6. CROSS-COUNTRY TO THE HIGH COUNTRY 

   After our weekend trips in 1956, I was now really hooked on mountains. Charlie and I began to plan a big adventure, a long trip into the real High Sierra (even higher and wilder than the Yosemite backcountry). I had hiked the Bubbs Creek Trail out of Kings Canyon two years before, and knew that it would take us two days going that way to get where we wanted to go. But after poring over  topographic maps, we thought we saw a way to go cross country that would save a day or so over the time it would take us if we followed the marked trails. My Dad and my brother Roger decided they wanted to come along with us (probably because Mom and Dad were not too keen on two teenagers going off into the mountains by themselves). Charlie and I had some worries about having them along, because this was going to be a cross country trip, and the two of us were mountain acclimated and really in backpacking shape. In addition to our mountain trips, we had spent a number of days walking around the Oakland hills with our backpacks full of bricks, getting used to the weight of long trip packs. (We were up on Joaquin Miller Boulevard early one morning while it was still dark, and a policeman stopped us to find out what we were doing. I don’t remember if he found out what was in our packs, but we got worried that he might think our loads of bricks were the result of some “moonlight requisitioning” at some of the new home building sites, rather than mountain training. He apparently was satisfied with our rather odd explanation.) Roger still suffered occasionally from asthma, and Dad was “fit” but not conditioned. Nevertheless, it was decided that it would be a foursome on the trip.

Zumwalt Meadows, the start of the trip

   The first day we drove to Kings Canyon, and hiked up the Kings River to Mist Falls, where we camped for the night. Our plan was to climb directly up the east wall of Kings Canyon from Mist Falls, to meet the Gardiner Basin Trail at about 10,000 foot elevation. On the topographic map, the distance was only about an inch [a couple miles], and there were no big cliffs to deter us.  Even gaining 5,000 feet elevation and traveling without a trail, we could do that in a day with no problem, couldn’t we? [After all, hadn’t I done the same elevation up and down in twenty miles in one long day in 1955?] How wrong we were. First, it took us quite awhile to find a crossing over the South Fork of the Kings River just to start the climb. The first uphill after that wasn’t too bad, but before long we got into brush so dense that we soon were barely moving up the steep slopes. By the end of the day, we were only two-thirds of the way up the canyon wall (probably less than two miles in actual distance from where we’d started); we’d kicked up a lot of yellow jackets [seems like one of us got stung - Charlie or Roger?]; and Charlie and I were separated from Dad and Roger by a relatively short distance, but by acres of discouraging brush. We ended up bivouacking for the night right where we were. Roger and Dad found a relatively flat place to bed down; Charlie and I ended up on a slab of granite protruding above the brush, but so steep that all night we had to keep hitching our sleeping bags back to the top of it. We ate cold food that night.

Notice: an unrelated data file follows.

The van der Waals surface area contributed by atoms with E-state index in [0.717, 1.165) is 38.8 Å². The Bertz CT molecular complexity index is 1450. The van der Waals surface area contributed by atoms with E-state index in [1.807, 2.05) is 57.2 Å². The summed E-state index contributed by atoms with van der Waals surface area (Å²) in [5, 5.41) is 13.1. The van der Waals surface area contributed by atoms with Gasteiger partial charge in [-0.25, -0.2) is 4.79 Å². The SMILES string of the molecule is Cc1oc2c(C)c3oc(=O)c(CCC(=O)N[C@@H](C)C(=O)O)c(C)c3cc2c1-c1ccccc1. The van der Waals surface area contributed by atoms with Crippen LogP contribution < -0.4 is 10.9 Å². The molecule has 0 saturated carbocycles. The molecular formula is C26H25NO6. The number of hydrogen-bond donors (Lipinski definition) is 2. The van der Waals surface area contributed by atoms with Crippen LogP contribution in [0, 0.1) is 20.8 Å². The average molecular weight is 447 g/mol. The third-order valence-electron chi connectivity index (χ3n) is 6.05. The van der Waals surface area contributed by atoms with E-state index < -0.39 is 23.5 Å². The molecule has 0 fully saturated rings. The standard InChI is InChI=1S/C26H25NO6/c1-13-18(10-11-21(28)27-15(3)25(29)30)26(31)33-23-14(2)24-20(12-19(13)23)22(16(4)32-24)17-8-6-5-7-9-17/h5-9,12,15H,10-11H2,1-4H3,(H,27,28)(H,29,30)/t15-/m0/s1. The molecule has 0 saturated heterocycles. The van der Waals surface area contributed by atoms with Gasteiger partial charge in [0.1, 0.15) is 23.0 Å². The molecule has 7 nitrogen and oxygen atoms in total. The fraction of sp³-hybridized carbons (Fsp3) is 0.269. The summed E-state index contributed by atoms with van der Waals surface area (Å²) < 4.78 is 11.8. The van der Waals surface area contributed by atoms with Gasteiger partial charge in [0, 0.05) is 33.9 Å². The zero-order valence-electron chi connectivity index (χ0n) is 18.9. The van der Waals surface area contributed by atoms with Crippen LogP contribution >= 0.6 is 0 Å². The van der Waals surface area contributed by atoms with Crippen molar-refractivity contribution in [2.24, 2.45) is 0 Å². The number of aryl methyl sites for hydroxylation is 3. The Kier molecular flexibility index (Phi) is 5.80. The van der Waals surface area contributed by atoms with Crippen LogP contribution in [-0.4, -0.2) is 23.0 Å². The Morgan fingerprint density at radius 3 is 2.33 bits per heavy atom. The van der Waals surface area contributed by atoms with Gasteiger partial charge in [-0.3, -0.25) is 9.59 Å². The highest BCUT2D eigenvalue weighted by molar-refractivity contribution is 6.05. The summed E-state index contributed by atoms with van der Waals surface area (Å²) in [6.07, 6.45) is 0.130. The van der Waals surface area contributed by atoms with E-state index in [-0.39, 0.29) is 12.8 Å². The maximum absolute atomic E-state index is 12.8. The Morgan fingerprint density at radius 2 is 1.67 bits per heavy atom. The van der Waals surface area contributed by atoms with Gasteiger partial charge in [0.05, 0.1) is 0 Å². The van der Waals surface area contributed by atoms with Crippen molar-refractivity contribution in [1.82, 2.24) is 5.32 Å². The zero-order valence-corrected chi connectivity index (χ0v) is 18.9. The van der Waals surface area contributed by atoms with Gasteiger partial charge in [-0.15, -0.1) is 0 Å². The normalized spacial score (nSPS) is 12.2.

Looking Back at where we came from

And Ahead to where we were going

   In the  morning, we regrouped and headed uphill, passing a couple of very cold small rattlesnakes on our “trail.” It turned out that we were through the worst of the brush when we stopped for the night, and the trip on over the lip of the canyon wall and on to the Gardiner Basin Trail was completed by noon or so. Beyond the junction (where we saw a lone fisherman, the only person we observed until we reached the John Muir Trail two days later), the trip far exceeded any of our expectations. We were above the forest, with only gnarled picturesque white-bark pines on vast expanses of white granite, with every little hollow containing a glacial lake. We ambled from one lake level to the next to the end of the trail at the utilitarianly-named Lake 11,394, where we camped for the next two nights.